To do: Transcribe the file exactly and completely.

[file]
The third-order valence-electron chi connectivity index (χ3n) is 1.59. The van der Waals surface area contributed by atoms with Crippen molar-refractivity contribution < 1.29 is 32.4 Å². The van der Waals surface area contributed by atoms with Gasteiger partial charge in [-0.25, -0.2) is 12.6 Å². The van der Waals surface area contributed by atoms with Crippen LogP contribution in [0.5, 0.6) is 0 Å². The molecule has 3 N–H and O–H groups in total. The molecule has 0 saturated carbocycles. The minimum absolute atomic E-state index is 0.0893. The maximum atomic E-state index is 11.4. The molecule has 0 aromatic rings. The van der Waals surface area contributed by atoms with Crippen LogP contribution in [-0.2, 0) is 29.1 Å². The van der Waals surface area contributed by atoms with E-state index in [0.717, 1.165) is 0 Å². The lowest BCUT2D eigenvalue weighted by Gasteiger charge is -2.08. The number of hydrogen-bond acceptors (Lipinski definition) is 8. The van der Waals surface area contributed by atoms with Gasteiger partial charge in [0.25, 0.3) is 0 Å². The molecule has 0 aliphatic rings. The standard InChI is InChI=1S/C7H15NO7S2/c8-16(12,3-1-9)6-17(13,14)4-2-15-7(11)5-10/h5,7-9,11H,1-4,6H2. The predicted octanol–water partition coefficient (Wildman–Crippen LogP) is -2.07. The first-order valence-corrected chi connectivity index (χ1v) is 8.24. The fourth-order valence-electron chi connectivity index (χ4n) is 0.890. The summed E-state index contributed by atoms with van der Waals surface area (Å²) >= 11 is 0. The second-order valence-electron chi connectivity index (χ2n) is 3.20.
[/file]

The third-order valence-electron chi connectivity index (χ3n) is 1.59. The van der Waals surface area contributed by atoms with Crippen molar-refractivity contribution < 1.29 is 32.4 Å². The van der Waals surface area contributed by atoms with Gasteiger partial charge in [-0.25, -0.2) is 12.6 Å². The van der Waals surface area contributed by atoms with Crippen LogP contribution in [0.5, 0.6) is 0 Å². The molecule has 3 N–H and O–H groups in total. The molecule has 0 saturated carbocycles. The minimum absolute atomic E-state index is 0.0893. The maximum atomic E-state index is 11.4. The molecule has 0 aromatic rings. The van der Waals surface area contributed by atoms with Crippen LogP contribution in [-0.2, 0) is 29.1 Å². The van der Waals surface area contributed by atoms with E-state index in [0.717, 1.165) is 0 Å². The lowest BCUT2D eigenvalue weighted by Gasteiger charge is -2.08. The number of hydrogen-bond acceptors (Lipinski definition) is 8. The van der Waals surface area contributed by atoms with Gasteiger partial charge in [0.25, 0.3) is 0 Å². The molecule has 0 aliphatic rings. The standard InChI is InChI=1S/C7H15NO7S2/c8-16(12,3-1-9)6-17(13,14)4-2-15-7(11)5-10/h5,7-9,11H,1-4,6H2. The predicted octanol–water partition coefficient (Wildman–Crippen LogP) is -2.07. The first-order valence-corrected chi connectivity index (χ1v) is 8.24. The fourth-order valence-electron chi connectivity index (χ4n) is 0.890. The summed E-state index contributed by atoms with van der Waals surface area (Å²) >= 11 is 0. The second-order valence-electron chi connectivity index (χ2n) is 3.20.